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Thursday, 19 September 2019 08:28

Windows ransomware WannaCry still spreading, but the kick has gone


The infamous ransomware WannaCry, which burst on to the world stage in May 2017, is still very much alive and infecting Windows PCs, but a zipped portion appears to have gotten corrupted, preventing its encryption and ransom note creation components from working.

Noting this, the security firm Sophos said in a detailed paper released on Wednesday that unpatched Windows PCs were still providing a welcome for WannaCry which was crafted using the leaked NSA exploit, EternalBlue.

Sophos researchers Peter Mackenzie, Fraser Howard and Anton Kalinin said that more than 12,000 variants of what is arguably the most famous ransomware had been discovered.

WannaCry was stopped in its tracks when British security researcher Marcus Hutchins registered a domain he had found in its source code; the malware had been programmed to check this domain, and continue spreading if it could not access the domain.

The Sophos trio said that more than five million WannaCry attacks had been blocked in the last three months of 2018, as detected by the company's software.

They also found that about 97% of the Windows PCs that came under attack were running Windows 7, adding "so this is not just a story about forgotten Windows XP devices".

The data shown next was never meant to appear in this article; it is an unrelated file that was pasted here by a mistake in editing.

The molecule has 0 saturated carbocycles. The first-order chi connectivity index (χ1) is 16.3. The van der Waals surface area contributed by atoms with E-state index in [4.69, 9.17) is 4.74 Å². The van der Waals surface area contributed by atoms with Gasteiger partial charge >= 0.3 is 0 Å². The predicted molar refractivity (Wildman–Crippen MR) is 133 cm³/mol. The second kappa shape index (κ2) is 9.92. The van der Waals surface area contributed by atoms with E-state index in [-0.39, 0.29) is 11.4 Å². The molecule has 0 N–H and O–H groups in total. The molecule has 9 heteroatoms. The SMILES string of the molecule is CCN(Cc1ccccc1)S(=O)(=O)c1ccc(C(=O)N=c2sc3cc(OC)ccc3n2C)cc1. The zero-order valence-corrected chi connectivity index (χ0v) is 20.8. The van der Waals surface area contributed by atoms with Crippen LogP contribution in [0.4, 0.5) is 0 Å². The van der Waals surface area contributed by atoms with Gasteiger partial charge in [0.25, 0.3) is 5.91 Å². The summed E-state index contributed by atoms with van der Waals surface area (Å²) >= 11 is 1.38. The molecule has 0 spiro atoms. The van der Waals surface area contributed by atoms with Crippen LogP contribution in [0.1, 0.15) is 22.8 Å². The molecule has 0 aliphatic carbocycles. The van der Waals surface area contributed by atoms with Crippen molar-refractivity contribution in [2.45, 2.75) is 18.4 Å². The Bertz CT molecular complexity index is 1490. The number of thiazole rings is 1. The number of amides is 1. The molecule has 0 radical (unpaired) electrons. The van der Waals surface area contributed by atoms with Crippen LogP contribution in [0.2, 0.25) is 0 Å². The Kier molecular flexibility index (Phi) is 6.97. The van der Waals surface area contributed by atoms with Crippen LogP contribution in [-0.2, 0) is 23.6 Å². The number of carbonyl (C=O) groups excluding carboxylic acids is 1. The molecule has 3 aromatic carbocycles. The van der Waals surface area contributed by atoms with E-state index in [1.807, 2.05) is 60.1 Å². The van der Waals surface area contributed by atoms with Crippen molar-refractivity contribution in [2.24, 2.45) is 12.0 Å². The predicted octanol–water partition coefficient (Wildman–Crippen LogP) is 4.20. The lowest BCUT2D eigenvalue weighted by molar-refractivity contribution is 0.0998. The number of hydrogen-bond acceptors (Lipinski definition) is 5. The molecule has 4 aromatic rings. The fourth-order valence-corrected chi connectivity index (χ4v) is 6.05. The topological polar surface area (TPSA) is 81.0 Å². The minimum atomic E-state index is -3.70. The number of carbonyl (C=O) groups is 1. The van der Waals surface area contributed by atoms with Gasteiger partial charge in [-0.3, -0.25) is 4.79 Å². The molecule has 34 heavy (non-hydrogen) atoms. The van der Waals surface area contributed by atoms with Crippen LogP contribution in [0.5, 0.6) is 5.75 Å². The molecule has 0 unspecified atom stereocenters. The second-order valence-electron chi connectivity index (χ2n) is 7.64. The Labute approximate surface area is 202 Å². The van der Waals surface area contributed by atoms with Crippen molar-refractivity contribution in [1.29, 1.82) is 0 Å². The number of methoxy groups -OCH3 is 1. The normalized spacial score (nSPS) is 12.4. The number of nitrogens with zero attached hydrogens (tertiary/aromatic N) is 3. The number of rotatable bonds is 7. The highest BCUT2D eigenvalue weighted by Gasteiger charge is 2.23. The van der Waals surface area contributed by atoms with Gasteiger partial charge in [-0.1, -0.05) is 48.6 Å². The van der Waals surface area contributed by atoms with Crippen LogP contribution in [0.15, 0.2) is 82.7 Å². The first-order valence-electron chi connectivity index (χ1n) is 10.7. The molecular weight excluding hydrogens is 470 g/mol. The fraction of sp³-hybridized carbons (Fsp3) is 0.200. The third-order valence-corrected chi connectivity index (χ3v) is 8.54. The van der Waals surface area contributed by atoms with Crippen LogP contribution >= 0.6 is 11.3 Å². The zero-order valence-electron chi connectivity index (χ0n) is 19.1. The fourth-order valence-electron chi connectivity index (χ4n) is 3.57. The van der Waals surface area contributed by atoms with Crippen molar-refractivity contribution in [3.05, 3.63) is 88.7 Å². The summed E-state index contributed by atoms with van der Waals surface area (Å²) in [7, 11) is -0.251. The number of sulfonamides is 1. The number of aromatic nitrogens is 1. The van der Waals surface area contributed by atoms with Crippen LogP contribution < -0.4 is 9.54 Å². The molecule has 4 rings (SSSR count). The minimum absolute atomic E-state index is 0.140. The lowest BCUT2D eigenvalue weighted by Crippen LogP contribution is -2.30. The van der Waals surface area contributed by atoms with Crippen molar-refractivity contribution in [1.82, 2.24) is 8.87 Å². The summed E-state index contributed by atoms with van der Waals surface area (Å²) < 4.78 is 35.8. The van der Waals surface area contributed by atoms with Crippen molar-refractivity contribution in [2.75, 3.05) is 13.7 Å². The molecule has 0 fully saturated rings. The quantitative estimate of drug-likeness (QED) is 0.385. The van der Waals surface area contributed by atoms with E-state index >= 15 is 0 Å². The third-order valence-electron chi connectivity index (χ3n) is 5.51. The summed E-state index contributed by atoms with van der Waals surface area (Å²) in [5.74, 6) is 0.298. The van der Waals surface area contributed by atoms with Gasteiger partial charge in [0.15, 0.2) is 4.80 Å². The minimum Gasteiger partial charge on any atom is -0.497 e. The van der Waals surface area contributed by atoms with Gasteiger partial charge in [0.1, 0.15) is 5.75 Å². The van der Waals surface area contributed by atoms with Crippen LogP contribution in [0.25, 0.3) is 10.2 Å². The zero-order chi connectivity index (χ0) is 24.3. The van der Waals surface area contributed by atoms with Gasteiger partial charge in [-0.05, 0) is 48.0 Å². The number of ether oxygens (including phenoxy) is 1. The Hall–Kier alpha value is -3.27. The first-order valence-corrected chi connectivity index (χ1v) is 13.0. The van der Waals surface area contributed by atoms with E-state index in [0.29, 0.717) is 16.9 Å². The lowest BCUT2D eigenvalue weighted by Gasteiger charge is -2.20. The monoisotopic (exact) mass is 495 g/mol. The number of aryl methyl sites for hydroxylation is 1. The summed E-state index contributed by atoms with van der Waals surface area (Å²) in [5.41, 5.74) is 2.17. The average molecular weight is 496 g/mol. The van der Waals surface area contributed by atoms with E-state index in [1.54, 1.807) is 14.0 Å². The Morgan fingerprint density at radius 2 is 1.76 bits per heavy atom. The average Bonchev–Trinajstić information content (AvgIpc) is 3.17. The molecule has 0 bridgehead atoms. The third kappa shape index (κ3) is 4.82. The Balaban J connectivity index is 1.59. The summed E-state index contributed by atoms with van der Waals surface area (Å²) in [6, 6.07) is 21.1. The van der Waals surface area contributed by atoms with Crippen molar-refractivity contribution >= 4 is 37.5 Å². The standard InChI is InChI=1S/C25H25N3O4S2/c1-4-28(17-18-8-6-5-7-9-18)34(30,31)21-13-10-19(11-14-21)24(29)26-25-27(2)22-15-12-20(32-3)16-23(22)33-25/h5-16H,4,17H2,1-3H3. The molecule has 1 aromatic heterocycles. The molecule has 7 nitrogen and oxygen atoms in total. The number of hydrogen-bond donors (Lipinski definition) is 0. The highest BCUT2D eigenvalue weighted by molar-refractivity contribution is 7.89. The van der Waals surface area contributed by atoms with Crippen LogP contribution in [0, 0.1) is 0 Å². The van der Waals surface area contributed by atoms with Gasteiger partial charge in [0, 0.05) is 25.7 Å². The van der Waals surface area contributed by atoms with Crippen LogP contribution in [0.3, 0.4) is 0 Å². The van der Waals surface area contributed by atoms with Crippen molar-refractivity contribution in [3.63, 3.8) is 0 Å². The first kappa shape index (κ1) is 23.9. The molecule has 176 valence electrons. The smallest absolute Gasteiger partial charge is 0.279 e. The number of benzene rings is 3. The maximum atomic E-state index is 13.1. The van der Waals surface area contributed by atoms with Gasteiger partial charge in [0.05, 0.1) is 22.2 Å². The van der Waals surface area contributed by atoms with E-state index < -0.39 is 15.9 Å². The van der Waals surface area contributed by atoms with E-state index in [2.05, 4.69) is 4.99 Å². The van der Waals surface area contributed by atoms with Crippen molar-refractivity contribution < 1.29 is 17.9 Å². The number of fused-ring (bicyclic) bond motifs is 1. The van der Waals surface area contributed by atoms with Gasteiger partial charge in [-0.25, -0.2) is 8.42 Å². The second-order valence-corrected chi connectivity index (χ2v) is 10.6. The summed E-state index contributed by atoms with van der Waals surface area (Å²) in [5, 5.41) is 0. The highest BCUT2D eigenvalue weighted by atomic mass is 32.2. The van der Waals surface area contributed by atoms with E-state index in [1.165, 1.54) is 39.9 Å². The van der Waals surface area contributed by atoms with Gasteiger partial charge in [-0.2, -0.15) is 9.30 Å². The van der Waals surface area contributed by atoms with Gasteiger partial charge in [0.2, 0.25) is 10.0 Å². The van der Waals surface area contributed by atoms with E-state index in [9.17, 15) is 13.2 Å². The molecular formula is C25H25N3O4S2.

kevin wannacry tweet

WannaCry has three elements – the worm part which enables it to spread without any vector, the kill switch, and the ransomware part which is a zipped archive.

Many of the variants that were encountered by the Sophos researchers had the kill switch disabled and skipped over to the last part of the ransomware. But as the zipped archive had been corrupted, the expected function did not run to completion, something mentioned by British security researcher Kevin Beaumont.

Mackenzie, Howard and Kalinin said that this behaviour had been noted as early as two days after the initial breakout — 12 May 2017 — with French researcher Matt Suiche confirming this from a sample that had been uploaded to the virus database VirusTotal by Kaspersky staffers.

"The MD5 hash of the file uploaded to VirusTotal, which doesn’t have a kill switch and doesn’t encrypt files, is none other than the exact same file we now see causing the highest number of WannaCry detections: MD5: d724d8cc6420f06e8a48752f0da11c66," the Sophos team wrote.

"It is number one on the of unique file variants list provided earlier, causing 29% of all WannaCry detections in our data.

"Even more amazing is that the top three files on our list are all variants of this same file. The other two files contain the same corrupt archive; the only difference is in how the kill switch has been removed."


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Sam Varghese

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Sam Varghese has been writing for iTWire since 2006, a year after the site came into existence. For nearly a decade thereafter, he wrote mostly about free and open source software, based on his own use of this genre of software. Since May 2016, he has been writing across many areas of technology. He has been a journalist for nearly 40 years in India (Indian Express and Deccan Herald), the UAE (Khaleej Times) and Australia (Daily Commercial News (now defunct) and The Age). His personal blog is titled Irregular Expression.



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